FOX News medical contributor Dr. Janette Nesheiwat joins ‘Americas News HQ’ to discuss
NEW YORK (AP) — February is usually the peak of flu season, with doctors’ offices and hospitals packed with suffering patients. But not this year.
Flu has virtually disappeared from the U.S., with reports coming in at far lower levels than anything seen in decades.
Experts say that measures put in place to fend off the coronavirus — mask wearing, social distancing and virtual schooling — were a big factor in preventing a “twindemic” of flu and COVID-19. A push to get more people vaccinated against flu probably helped, too, as did fewer people traveling, they say.
Flu-related hospitalizations, however, are a small fraction of where they would stand during even a very mild season, said Brammer, who oversees the CDC’s tracking of the virus.
Flu death data for the whole U.S. population is hard to compile quickly, but CDC officials keep a running count of deaths of children. One pediatric flu death has been reported so far this season, compared with 92 reported at the same point in last year’s flu season.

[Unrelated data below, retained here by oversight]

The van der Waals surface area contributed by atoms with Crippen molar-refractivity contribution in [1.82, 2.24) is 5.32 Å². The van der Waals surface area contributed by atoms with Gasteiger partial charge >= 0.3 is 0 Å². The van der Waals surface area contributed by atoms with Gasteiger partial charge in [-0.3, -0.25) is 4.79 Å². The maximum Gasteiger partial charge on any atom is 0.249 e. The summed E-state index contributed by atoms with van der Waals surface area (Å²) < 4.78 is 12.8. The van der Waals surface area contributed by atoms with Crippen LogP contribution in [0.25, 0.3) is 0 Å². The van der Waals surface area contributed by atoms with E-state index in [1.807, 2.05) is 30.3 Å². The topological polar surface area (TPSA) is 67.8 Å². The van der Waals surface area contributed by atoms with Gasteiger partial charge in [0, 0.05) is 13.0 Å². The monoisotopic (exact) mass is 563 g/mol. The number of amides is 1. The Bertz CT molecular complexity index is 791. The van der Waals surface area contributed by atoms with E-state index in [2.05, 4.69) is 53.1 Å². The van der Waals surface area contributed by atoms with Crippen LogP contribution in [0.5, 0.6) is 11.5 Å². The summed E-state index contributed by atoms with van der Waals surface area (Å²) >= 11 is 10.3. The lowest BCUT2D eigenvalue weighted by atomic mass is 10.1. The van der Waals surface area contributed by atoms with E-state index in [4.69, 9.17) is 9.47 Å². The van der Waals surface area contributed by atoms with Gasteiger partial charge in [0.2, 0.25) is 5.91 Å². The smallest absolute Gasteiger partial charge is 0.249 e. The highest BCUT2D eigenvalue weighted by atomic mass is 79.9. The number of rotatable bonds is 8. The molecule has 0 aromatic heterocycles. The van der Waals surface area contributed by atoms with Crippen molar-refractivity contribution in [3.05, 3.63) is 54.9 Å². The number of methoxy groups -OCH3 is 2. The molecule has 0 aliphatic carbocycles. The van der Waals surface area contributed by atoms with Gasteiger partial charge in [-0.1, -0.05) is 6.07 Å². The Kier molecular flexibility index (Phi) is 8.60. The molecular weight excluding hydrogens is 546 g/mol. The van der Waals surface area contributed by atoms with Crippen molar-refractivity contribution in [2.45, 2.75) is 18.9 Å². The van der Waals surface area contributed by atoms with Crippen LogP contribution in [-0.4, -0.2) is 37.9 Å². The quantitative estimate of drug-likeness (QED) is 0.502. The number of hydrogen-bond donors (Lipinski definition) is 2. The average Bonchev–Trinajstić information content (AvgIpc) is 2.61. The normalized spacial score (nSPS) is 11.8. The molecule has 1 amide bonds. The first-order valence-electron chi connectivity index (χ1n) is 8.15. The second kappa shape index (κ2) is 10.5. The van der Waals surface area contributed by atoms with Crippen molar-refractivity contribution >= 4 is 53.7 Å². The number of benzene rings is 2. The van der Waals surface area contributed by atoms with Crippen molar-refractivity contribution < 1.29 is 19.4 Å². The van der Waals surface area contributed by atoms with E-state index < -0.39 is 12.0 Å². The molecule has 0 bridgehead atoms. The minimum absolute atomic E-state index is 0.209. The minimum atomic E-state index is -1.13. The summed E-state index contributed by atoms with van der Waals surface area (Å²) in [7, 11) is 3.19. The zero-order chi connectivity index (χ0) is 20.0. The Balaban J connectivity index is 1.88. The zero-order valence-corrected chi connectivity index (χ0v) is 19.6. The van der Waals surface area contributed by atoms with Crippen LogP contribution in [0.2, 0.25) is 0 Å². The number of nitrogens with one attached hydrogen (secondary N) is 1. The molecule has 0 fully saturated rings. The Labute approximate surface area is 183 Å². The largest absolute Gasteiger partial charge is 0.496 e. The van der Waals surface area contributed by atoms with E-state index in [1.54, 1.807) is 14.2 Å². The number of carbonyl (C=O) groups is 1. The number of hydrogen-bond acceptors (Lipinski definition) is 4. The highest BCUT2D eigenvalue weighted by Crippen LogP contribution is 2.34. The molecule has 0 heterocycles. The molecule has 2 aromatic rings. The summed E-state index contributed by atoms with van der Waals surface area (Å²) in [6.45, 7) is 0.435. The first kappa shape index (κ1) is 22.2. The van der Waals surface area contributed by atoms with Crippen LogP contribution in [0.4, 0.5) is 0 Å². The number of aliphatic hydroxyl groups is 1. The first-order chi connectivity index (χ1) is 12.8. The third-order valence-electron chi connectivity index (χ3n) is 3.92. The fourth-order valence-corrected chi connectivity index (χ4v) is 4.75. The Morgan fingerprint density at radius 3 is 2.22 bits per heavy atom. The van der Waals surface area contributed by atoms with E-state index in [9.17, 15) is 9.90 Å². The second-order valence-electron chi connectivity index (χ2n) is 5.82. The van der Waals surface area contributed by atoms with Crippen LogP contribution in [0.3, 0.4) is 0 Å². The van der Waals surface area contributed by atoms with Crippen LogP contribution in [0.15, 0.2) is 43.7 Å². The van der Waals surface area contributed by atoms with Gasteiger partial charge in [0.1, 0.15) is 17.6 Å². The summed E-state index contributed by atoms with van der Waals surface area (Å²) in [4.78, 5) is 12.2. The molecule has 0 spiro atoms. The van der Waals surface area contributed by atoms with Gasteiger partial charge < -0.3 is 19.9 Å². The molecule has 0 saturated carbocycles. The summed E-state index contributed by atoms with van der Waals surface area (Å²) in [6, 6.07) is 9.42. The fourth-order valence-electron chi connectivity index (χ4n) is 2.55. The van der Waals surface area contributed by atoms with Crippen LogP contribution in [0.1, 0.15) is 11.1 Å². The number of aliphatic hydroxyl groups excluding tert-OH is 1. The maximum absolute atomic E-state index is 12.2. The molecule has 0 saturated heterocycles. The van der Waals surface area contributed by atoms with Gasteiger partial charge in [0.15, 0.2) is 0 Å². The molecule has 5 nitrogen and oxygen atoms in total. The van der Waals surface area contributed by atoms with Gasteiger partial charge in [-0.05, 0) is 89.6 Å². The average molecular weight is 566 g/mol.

“Many parents will tell you that this year their kids have been as healthy as they’ve ever been, because they’re not swimming in the germ pool at school or day care the same way they were in prior years,” Mick said.
Some doctors say they have even stopped sending specimens for testing, because they don’t think flu is present. Nevertheless, many labs are using a CDC-developed “multiplex test” that checks specimens for both the coronavirus and flu, Brammer said.
More than 190 million flu vaccine doses were distributed this season, but the number of infections is so low that it’s difficult for CDC to do its annual calculation of how well the vaccine is working, Brammer said. There’s simply not enough data, she said.
That also is challenging the planning of next season’s flu vaccine. Such work usually starts with checking which flu strains are circulating around the world and predicting which of them will likely predominate in the year ahead.
“But there’s not a lot of (flu) viruses to look at,” Brammer said.
This content was originally published here.